Baijiu, which translates literally as “white alcohol,” is a clear spirit made predominately from sorghum, although glutinous rice, maize or other grains can also be utilized in various proportions. It is ubiquitous in China at official events, like weddings, business deals, and boozy government lunches, but under President’s Xi Jinping’s ongoing crackdown on government largesse, sales are down about 13 percent from a peak in 2012.
As baijiu growth falters, many brands are looking abroad to push sales – not only to introduce it to foreigners, but also to keep it relevant to the younger, wealthier generation of Chinese who are living as expatriates. Despite media buzz and anecdotal interest, there’s a lot of room for growth. Experts estimate that only 0.1 percent of total baijiu production is exported abroad, and much of that is consumed by overseas Chinese at duty-free shops.
Baijiu vary greatly in both fragrance and flavor but generally fall into four main categories – light aroma, rice aroma, sauce aroma and strong aroma – which are produced in different regions of the country. The most renowned and traditional sauce-aroma baijiu – such as Moutai, China’s most famous baijiu brand – come from the southern province of Guizhou.
But up north, Beijing was also a source of prodigious baijiu production, and during the Qing Dynasty, the spirits of nearby Niulanshan, northeast of the walled city, were highly regarded thanks to the mild climate and pure water source. Perhaps the area’s most blessed resource, however, was the plethora of nearby scholar-officials with the time and resources to sustain the distillery.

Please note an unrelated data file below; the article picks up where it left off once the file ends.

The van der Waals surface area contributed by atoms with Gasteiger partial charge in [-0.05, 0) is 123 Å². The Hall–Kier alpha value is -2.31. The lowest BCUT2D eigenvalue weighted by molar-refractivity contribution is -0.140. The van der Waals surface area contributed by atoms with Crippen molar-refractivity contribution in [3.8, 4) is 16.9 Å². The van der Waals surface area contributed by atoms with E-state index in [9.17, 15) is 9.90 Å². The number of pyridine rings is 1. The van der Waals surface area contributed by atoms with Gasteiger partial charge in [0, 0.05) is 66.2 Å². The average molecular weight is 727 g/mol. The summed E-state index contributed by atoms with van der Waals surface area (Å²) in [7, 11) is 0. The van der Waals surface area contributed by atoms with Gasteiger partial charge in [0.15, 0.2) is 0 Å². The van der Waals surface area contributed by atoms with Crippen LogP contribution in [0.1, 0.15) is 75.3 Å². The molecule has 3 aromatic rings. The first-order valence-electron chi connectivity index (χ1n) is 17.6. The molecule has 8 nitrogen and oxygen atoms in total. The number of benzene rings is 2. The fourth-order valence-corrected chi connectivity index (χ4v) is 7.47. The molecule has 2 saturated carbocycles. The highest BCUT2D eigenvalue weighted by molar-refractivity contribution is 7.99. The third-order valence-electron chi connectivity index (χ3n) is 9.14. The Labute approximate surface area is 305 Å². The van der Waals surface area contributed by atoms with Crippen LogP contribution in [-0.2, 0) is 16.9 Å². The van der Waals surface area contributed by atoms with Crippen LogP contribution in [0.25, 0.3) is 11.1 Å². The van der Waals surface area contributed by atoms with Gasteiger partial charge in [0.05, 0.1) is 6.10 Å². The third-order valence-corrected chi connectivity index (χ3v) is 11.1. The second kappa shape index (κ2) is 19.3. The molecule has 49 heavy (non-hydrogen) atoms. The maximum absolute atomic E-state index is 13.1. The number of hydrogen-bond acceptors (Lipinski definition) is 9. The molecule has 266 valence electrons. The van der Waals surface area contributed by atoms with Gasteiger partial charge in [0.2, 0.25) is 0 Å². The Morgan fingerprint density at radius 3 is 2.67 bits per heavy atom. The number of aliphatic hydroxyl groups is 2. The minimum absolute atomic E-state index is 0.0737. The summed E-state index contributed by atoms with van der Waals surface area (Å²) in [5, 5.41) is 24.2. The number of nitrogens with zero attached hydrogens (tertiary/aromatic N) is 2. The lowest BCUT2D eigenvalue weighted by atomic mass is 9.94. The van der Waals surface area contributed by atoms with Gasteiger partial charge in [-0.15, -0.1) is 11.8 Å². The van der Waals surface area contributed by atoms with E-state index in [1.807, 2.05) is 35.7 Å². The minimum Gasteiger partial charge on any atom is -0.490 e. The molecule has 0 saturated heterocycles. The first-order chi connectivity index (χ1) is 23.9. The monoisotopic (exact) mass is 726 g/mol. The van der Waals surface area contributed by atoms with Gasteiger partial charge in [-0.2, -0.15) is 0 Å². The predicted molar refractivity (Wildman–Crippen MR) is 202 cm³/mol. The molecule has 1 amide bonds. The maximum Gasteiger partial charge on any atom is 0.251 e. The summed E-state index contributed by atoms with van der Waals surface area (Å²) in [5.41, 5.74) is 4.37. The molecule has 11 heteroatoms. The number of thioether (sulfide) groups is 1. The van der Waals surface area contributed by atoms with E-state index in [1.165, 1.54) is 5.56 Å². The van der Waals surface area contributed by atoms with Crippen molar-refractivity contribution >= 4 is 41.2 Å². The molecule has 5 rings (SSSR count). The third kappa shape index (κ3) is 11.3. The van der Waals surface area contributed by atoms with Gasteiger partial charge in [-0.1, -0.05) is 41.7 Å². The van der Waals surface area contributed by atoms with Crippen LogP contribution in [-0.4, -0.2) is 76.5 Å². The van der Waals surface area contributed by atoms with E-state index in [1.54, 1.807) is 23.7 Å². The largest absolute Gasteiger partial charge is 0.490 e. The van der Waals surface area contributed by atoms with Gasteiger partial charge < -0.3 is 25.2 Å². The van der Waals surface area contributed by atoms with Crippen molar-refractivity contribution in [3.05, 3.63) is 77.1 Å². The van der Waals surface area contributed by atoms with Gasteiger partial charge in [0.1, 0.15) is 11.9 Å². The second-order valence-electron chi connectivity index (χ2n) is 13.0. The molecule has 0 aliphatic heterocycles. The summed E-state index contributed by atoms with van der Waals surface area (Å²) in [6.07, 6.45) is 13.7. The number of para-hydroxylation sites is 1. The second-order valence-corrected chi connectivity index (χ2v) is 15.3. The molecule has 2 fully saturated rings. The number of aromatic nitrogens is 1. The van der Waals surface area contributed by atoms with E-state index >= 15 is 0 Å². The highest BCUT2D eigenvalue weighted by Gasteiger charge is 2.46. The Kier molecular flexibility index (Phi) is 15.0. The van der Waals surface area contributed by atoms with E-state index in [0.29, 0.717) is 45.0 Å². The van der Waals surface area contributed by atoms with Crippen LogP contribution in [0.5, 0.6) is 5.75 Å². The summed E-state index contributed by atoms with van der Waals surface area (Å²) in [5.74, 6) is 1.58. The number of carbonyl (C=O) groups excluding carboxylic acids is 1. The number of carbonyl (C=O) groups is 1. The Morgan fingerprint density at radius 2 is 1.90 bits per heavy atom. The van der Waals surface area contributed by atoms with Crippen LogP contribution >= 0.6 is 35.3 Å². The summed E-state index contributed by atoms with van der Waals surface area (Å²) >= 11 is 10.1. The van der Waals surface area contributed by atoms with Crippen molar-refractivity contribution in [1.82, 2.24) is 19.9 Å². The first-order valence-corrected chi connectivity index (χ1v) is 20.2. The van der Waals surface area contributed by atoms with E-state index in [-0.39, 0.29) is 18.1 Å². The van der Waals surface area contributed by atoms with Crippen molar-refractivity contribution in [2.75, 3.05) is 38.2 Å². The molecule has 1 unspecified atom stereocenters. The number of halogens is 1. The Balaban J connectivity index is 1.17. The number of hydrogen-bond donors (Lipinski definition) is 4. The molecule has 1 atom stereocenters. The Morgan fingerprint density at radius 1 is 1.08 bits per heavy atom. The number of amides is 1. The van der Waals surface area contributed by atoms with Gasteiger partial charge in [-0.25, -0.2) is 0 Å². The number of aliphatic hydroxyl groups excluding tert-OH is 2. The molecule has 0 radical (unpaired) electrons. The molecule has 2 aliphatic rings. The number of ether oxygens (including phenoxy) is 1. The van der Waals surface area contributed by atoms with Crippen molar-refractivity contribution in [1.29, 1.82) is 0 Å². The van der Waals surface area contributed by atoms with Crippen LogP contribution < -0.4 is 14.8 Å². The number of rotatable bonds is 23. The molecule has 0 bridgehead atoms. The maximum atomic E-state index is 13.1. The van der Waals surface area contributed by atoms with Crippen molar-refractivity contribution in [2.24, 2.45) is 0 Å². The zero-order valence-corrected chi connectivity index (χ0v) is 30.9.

According to baijiu expert Derek Sandhaus’s must-read book, Baijiu: The Essential Guide to Chinese Spirits, “The trains of baijiu-bearing mule carts embarking from Niulanshan supposedly extended to the gates of the old city walls, and Niulanshan spirits could be purchased as far away as Tianjin,” a city now just a 30-minute high-speed train ride away.
The distillery also produces the ubiquitous Erguotou brand, but we recommend looking for the bottle with the golden bull on it, which for just a few kuai more gets you a smoother spirit with notes of tropical fruit and an herbal finish. The bull on the label represents the famed water from the well in the mythical Golden Bull Cave – indeed most of the famous baijiu brands, at least initially, traded on the purity of their water source as their main selling point. Since the 1970s, Niulanshan has expanded rapidly, and today claims to be the world’s top producer of baijiu by volume.
Industry experts think the way to introduce baijiu to newbies is to do it step-by-step with cocktails, hoping that drinkers might not notice the strength and “unique” flavor profile. In Beijing, Culinary Backstreets leads a Hotpot & Hutongs walk, in which we pair our favorite baijiu bottles from Niulanshan with the delicious foods available in some of the city’s most charming hutong neighborhoods.
Also in the city, there’s Capital Spirits, where experts will take the time to walk first-timers through the basics, covering regional variations, a short history and distilling techniques. In addition to the extensive list of baijiu cocktails, there’s a tasting flight that encompasses the four main categories, giving you a well-rounded overview for understanding the nuance of the spirit without committing to purchasing full bottles. The location in a restored hutong home makes it a must-do for any curious visitor looking for an authentic, educational experience.